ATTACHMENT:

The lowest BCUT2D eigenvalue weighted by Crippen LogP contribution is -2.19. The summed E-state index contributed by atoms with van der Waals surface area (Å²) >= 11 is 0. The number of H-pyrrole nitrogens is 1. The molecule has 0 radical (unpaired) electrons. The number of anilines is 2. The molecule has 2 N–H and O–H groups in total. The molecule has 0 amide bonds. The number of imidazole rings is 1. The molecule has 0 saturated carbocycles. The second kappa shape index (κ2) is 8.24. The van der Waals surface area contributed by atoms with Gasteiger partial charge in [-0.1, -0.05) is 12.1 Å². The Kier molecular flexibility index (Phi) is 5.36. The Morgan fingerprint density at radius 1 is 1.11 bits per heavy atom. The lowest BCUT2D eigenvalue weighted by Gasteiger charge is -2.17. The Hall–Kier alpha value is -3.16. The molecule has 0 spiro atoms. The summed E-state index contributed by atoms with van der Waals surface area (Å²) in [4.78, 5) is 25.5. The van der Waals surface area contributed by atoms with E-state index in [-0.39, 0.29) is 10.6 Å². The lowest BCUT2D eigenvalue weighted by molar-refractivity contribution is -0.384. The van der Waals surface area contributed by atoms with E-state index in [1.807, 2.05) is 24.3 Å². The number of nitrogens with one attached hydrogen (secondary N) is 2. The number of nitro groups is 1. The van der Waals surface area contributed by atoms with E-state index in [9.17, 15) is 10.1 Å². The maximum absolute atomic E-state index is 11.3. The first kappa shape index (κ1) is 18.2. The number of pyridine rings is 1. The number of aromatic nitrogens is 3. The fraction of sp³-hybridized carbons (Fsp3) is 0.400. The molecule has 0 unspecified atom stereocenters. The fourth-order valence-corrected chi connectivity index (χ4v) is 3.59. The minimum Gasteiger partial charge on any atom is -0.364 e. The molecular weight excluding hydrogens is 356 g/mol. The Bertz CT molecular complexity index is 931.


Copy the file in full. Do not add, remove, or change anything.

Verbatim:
The lowest BCUT2D eigenvalue weighted by Crippen LogP contribution is -2.19. The summed E-state index contributed by atoms with van der Waals surface area (Å²) >= 11 is 0. The number of H-pyrrole nitrogens is 1. The molecule has 0 radical (unpaired) electrons. The number of anilines is 2. The molecule has 2 N–H and O–H groups in total. The molecule has 0 amide bonds. The number of imidazole rings is 1. The molecule has 0 saturated carbocycles. The second kappa shape index (κ2) is 8.24. The van der Waals surface area contributed by atoms with Gasteiger partial charge in [-0.1, -0.05) is 12.1 Å². The Kier molecular flexibility index (Phi) is 5.36. The Morgan fingerprint density at radius 1 is 1.11 bits per heavy atom. The lowest BCUT2D eigenvalue weighted by Gasteiger charge is -2.17. The Hall–Kier alpha value is -3.16. The molecule has 0 spiro atoms. The summed E-state index contributed by atoms with van der Waals surface area (Å²) in [4.78, 5) is 25.5. The van der Waals surface area contributed by atoms with E-state index in [-0.39, 0.29) is 10.6 Å². The lowest BCUT2D eigenvalue weighted by molar-refractivity contribution is -0.384. The van der Waals surface area contributed by atoms with E-state index in [1.807, 2.05) is 24.3 Å². The number of nitrogens with one attached hydrogen (secondary N) is 2. The number of nitro groups is 1. The van der Waals surface area contributed by atoms with E-state index in [9.17, 15) is 10.1 Å². The maximum absolute atomic E-state index is 11.3. The first kappa shape index (κ1) is 18.2. The number of pyridine rings is 1. The number of aromatic nitrogens is 3. The fraction of sp³-hybridized carbons (Fsp3) is 0.400. The molecule has 0 unspecified atom stereocenters. The fourth-order valence-corrected chi connectivity index (χ4v) is 3.59. The minimum Gasteiger partial charge on any atom is -0.364 e. The molecular weight excluding hydrogens is 356 g/mol. The Bertz CT molecular complexity index is 931.